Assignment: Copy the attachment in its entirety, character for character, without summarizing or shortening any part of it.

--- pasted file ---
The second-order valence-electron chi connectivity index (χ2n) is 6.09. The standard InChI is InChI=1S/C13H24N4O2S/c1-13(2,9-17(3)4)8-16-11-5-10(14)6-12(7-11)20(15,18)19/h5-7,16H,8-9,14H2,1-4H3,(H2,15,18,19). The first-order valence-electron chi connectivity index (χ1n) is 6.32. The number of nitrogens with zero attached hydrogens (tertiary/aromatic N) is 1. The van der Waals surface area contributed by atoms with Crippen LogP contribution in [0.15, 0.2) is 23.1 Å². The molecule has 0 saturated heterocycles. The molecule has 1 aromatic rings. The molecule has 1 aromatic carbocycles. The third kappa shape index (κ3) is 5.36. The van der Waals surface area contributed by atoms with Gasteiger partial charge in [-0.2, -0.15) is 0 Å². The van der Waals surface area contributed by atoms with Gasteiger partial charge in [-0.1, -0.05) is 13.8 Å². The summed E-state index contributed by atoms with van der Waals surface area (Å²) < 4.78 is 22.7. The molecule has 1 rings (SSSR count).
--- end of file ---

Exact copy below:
The second-order valence-electron chi connectivity index (χ2n) is 6.09. The standard InChI is InChI=1S/C13H24N4O2S/c1-13(2,9-17(3)4)8-16-11-5-10(14)6-12(7-11)20(15,18)19/h5-7,16H,8-9,14H2,1-4H3,(H2,15,18,19). The first-order valence-electron chi connectivity index (χ1n) is 6.32. The number of nitrogens with zero attached hydrogens (tertiary/aromatic N) is 1. The van der Waals surface area contributed by atoms with Crippen LogP contribution in [0.15, 0.2) is 23.1 Å². The molecule has 0 saturated heterocycles. The molecule has 1 aromatic rings. The molecule has 1 aromatic carbocycles. The third kappa shape index (κ3) is 5.36. The van der Waals surface area contributed by atoms with Gasteiger partial charge in [-0.2, -0.15) is 0 Å². The van der Waals surface area contributed by atoms with Gasteiger partial charge in [-0.1, -0.05) is 13.8 Å². The summed E-state index contributed by atoms with van der Waals surface area (Å²) < 4.78 is 22.7. The molecule has 1 rings (SSSR count).